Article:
通常来说，手机游戏有环状环境音效、背景音乐、对话以及用户界面和游戏音效。为制作《Backflip Slots》的菜单环境音效，我带着手持Zoom H4到赌场录制环境音效。幸运的是，我带着这个奇怪的小设备走进赌场时保安并未过问。
由于《Backflip Slots》看起来较为传统，因而我们需要传统音效与之相配。在滚轴旋转上，我采用带轻微摩擦质感的环状机械音效。为达成此目标，我将拖拉机发动机音效和音效库中工厂机器样品音效结合起来，并融入《Sonic Fiction》（游戏邦注：某音乐专辑）的元素。
即使放置于其他文件之上，音效文件也必须清晰明了。这款游戏与工作室其他游戏（游戏邦注：如《Paper Toss》、《NinJump》等）有相似的特征，我将其他游戏的现有音效运用到《Backflip Slots》中。以《NinJump》为例，我在“hiyaahh”音效中加入锣钹声，作为成功组合的音效。游戏中还深藏着某些音效组合，只有顶级玩家才能听出来。
Excerpt: The Insider’s Guide to Music and Sound for Mobile Games
When using headphones, we hear most of the sonic spectrum. One challenge of creating audio content for mobile is taking into account the possibility of headphone usage. The iPad allows for a bit more mid-range frequency content, so I considered this when working with Backflip Studios on their HD stuff.
Typically, a mobile game will have a looping background ambience, background music, dialogue and UI/gameplay sounds. For the menu ambience in Backflip Slots, I visited a casino and brought along my Zoom H4 handheld recorder to capture the ambience. Luckily, security didn’t ask any questions as I entered the building with this strange little device.
After finding the rows of slots machines, I sat in the middle and started playing. This location gave me a nicely-balanced ambience, so I placed the recorder on the seat next to me and started experimenting with different configurations. All this was done without headphones, so I had to use my best judgment and just go for it.
The funny thing about casinos is that each slot machine plays jingles in the key of C. The result is a hypnotizing cacophony that keeps the players hooked. I have actually played live gigs at casinos before and been instructed to keep every song in the key of C. This is surreal, much like playing alongside a choir of robots!
Since Backflip Slots was getting a more traditional look, we needed the sound to follow suit. For the reel spin, I went for a looping mechanical sound with a subtle friction texture. To achieve this, I combined the sound of a tractor engine with factory machinery samples from my own sound library. The two sounds were then mixed together and combined with elements from Sonic Fiction.
Seamless looping is commonplace in games but often brings technical challenges. That can detract from the creative focus, but it’s a necessary evil, given the technical limitations of the hardware platforms. The reel landing sounds needed more of a chunky ‘click’ feel that would not be too overbearing.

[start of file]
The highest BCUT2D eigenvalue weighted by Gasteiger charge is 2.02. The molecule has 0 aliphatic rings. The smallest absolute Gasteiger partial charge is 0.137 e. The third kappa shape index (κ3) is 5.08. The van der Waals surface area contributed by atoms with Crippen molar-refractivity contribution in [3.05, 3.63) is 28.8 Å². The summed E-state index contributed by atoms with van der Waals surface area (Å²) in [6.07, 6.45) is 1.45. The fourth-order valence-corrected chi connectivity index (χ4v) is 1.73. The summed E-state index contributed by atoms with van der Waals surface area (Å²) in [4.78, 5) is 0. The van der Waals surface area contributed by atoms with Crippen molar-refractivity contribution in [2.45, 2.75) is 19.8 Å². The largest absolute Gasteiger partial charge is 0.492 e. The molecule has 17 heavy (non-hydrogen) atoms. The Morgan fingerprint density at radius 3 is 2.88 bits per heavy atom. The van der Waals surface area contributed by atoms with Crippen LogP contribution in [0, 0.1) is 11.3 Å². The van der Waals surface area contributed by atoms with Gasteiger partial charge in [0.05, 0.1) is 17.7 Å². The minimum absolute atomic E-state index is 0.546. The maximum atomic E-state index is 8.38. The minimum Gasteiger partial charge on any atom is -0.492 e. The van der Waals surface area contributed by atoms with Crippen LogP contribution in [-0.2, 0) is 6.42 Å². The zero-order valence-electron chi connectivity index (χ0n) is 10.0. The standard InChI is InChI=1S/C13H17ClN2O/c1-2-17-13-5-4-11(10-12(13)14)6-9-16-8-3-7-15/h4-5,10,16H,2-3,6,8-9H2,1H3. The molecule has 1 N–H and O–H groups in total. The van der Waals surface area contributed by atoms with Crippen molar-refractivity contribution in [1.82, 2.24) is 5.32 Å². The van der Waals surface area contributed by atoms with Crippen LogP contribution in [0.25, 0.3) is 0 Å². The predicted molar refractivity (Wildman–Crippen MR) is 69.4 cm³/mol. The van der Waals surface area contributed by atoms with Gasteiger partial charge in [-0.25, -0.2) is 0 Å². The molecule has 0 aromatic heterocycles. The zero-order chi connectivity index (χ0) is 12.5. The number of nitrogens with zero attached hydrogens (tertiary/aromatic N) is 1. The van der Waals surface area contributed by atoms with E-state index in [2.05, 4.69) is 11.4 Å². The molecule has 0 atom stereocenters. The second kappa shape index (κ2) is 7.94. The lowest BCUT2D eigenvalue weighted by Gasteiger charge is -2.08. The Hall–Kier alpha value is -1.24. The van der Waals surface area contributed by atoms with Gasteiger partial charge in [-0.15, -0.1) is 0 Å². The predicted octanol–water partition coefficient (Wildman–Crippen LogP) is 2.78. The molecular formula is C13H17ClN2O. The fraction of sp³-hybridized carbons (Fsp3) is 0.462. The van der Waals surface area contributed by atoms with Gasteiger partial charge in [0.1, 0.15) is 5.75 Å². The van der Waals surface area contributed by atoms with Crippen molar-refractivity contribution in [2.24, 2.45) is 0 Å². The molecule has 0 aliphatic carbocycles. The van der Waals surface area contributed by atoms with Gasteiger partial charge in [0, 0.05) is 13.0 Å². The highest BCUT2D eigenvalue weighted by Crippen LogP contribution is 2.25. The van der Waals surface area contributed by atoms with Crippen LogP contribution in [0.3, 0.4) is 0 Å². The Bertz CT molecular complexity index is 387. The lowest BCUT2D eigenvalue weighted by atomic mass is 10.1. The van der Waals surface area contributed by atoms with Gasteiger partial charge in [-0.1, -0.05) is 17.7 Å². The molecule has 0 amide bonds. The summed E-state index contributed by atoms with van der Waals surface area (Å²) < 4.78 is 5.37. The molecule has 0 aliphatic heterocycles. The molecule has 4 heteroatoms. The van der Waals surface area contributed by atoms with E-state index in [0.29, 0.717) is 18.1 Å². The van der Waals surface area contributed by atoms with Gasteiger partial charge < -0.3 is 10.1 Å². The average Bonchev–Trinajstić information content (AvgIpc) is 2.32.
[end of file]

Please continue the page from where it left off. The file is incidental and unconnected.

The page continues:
Each bonus spin-character icon has an animated sequence in which they come to life and jump off the screen. These actions received everything from an 8-bit flamethrower to the sound of a samurai sword being unsheathed.
One of the keys to creating sonic appeal is subtlety and this can require extensive testing. Game sounds should not grate on the nerves even after being heard hundreds of times. This usually entails experimenting with volume, EQ and pitch shifting. The end result should always be a pleasant listening experience for the development team and ultimately, the player.
The win sequences were also in sharp contrast to the reel spins and button presses. Win animations explode on the screen with coins raining down on top of an animated logo. Add pulsating lasers and lightning strikes and you now have some serious eye candy! These received a good amount of ‘bling’ on the sonic end and went through extensive revisions before completion.
Even when being piled on top of each other, audio files must be audible and clean. Since the game featured all of their IP (Paper Toss, NinJump, Graffiti Ball, etc), I used the existing sounds from their other games and remixed them to work within Slots. In the case of “NinJump”, I blended the hiyaahh with a gong cymbal for the combo win. Some of the combinations are buried deep in the game and will only be heard by top players.
The best way to test for this was to play them simultaneously in Pro Tools and listen for any breakup in the sound. Since the coins are the theme of the game, I gave them most of the higher frequencies while cutting the highs out of some of the pre-existing sound effects from all the games represented.
Notice that I’m not going into painstaking detail on how I created the audio. That is because my entire process of working revolves around listening. A fellow guitarist once told me that creating music essentially boils down to 90% listening and 10% doing. When I get writers’ block with my own guitar playing, the solution that works best is this: Tune the guitar down (or up) to a new tuning. This is much like picking up an instrument for the first time. The chords or scales you once knew are now worthless! This forces you to rely more on listening, and you approach the instrument with more of a child-like wonder.
The point here is that restrictions often bring out the best material. Try not to get too overwhelmed with all of today’s fancy gear. You can make amazing sound or music with a limited set of tools. Listen to the Super Mario Brothers theme song. It was created in an environment of staggering limitations. Koji Kondo rose above them and worked with what he had to create one of the most memorable pieces of music in modern history.
It never ceases to amaze me what can be done with today’s virtual instruments. There are so many great products out there that you really have to focus on the game project. It’s easy to become distracted by attention-grabbing effects. Scroll through any of today’s modern VI’s (virtual instruments) and you’ll see exactly what I mean. Always keep a screenshot or video of the game visible to keep you focused. (Source: Game Career Guide)